1. Establish priorities that are truly important to you. What do you do if your life is already full of things to do and you have no more time to add anything else? Well, you definitely do not want to add anything to an already full plate. In fact, you must take some things away in order to free up time.

If someone examined your life right now, would they be able to see what is really important to you? Ask yourself what’s working, what is not working and what could be better.

2. Reevaluate your priorities to use your time the way you really want to. As a mom, I have an ongoing struggle to get my children to realize that, as they get older, they need to be accountable for the things they can handle, so I can have more time for my own tasks and priorities. This particular area can be challenging. You may need to work consistently to determine what you really want in this area of your life.

Take an inventory of your life. Are there areas of your life that need your attention, energy or resources? Look at the people in your life and assess why they are there. Do they fuel you or drain you?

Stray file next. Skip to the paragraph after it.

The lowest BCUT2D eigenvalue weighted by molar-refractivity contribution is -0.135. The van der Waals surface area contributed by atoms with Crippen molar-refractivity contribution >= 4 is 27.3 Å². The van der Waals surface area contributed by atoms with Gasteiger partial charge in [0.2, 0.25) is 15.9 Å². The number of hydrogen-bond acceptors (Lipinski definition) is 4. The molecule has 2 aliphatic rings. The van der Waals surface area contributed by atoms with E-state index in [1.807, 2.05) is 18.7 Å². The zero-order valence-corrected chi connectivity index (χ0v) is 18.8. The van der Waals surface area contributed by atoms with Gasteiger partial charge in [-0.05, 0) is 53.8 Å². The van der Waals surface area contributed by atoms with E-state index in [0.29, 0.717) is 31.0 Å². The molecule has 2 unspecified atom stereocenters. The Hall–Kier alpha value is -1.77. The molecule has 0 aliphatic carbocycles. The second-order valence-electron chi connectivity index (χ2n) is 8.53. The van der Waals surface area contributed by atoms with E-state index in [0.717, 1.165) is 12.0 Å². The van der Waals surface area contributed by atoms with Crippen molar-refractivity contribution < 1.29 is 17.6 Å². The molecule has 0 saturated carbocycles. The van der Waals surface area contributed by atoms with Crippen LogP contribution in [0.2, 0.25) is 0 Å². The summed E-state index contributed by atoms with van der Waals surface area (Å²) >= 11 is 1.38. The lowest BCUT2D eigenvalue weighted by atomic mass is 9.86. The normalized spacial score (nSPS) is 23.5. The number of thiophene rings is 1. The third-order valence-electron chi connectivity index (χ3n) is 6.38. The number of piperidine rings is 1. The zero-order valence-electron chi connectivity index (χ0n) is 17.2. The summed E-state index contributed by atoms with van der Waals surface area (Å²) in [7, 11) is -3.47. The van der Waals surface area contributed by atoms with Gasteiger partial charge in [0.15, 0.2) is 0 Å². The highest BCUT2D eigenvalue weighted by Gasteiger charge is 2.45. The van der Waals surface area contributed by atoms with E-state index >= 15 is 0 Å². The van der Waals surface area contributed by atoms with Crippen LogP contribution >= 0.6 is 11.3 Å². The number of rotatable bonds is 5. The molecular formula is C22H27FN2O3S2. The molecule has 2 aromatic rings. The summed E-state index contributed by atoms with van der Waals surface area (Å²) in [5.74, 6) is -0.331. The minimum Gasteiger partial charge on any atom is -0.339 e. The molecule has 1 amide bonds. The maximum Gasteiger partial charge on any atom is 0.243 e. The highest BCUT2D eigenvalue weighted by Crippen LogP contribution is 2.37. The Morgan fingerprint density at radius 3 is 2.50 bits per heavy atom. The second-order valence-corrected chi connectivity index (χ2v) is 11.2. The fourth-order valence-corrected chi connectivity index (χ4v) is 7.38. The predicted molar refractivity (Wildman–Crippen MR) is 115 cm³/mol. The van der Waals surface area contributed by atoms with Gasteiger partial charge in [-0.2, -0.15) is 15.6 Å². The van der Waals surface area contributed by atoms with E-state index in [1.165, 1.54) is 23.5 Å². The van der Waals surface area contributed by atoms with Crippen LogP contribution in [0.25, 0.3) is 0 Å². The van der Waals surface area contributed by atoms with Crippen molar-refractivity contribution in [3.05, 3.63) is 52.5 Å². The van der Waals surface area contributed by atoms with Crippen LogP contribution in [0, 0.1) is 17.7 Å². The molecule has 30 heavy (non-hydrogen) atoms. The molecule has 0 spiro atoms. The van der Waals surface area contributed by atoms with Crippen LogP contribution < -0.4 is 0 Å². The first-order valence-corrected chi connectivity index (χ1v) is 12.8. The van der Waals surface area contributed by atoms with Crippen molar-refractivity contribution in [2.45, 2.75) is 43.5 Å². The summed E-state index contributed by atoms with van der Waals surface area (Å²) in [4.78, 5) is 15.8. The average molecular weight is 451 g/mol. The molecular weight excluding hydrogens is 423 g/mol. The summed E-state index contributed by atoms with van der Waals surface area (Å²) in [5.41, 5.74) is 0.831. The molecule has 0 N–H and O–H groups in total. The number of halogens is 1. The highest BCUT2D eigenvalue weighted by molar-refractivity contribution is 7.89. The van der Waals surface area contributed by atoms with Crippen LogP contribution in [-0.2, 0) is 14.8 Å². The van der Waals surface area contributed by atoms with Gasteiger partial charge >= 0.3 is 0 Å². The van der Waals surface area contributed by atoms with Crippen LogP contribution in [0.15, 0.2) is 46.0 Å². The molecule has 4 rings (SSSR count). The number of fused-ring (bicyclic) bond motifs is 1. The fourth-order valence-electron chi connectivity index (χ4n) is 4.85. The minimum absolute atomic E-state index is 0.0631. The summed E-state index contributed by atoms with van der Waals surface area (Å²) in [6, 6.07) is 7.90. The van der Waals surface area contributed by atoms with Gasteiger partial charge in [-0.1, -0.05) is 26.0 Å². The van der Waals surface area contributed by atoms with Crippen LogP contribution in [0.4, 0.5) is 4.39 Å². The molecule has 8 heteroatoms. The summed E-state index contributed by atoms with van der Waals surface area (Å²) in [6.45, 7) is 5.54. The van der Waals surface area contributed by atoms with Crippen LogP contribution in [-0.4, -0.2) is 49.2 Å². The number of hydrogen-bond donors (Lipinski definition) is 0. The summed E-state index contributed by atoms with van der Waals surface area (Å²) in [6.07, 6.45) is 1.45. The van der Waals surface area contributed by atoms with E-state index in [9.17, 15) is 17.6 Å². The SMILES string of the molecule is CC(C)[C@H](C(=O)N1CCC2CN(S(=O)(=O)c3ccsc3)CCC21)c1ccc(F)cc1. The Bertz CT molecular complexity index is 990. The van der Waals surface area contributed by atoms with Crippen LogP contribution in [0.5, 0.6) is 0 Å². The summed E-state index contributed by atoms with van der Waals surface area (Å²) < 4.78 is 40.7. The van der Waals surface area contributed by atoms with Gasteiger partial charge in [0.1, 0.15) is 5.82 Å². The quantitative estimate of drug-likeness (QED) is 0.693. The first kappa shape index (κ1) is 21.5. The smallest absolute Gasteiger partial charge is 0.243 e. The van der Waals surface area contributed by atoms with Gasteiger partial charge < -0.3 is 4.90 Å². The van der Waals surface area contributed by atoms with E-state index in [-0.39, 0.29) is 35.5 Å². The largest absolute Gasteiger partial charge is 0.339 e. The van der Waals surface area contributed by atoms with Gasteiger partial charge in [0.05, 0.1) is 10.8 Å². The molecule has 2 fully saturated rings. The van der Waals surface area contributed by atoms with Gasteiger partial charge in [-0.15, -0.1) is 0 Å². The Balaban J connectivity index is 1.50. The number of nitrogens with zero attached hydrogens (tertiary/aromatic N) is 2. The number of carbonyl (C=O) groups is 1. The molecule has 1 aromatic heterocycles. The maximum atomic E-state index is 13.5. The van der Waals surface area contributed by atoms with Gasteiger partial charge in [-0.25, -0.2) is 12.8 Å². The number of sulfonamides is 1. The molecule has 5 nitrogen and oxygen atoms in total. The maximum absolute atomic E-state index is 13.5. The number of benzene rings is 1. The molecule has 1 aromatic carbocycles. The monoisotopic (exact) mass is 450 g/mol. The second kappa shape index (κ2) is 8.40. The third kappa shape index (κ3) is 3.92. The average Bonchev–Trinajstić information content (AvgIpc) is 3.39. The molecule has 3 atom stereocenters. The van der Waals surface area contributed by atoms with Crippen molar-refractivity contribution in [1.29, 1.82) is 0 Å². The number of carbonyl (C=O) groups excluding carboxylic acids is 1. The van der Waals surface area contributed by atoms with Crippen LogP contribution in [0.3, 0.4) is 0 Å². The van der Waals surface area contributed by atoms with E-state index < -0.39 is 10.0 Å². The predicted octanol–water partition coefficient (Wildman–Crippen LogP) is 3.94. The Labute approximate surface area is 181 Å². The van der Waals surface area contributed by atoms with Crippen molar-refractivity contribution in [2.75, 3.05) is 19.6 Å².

3. Make time for yourself. Make yourself your own first priority. Spend your time and energy on people and things that bring you joy. Make decisions based on what you want, rather than on what others want.

Practice excellent self-care. Focus on yourself in order to strengthen your balance, well-being and quality of life.

4. Set boundaries in your life. Say no with respect when you already have a full plate; do not allow guilt to talk you into saying yes. Explain to others that in order to honor your priorities, you cannot add anything new right now. You can reschedule or simply decide that the new opportunity does not contribute to your overall priorities.

Learn your limits. We do not say no frequently enough, and often end up paying a price. For example, your best friend has invited you to go shopping today, your son has soccer practice, your daughter has violin lessons and your partner is working late. What do you do? You can tell your best friend that you will have to reschedule the mall trip for another day in order to honor your priorities.

5. Time is a gift. If you found out today that you had 30 days left to live, what would become important to you? Why should we wait for a message like that to live our lives to the fullest? Spend your precious time being alive right now, enjoying life and fulfilling your purpose on this earth every day.

Now that you have freed up some time, create an action plan and set goals to achieve the things that are important to you at this very moment.

 

Diane Randall is a certified wellness coach and president of Life Accelerated, Inc. She helps adults regain their energy, increase vitality and enjoy unparalleled levels of peak performance through her customized approach to wellness and well-being. www.LifeAccelerated.com, diane@LifeAccelerated.com or 708-686-2132.

Reprinted from AzNetNews, Volume 24, Number 4, August/September 2005.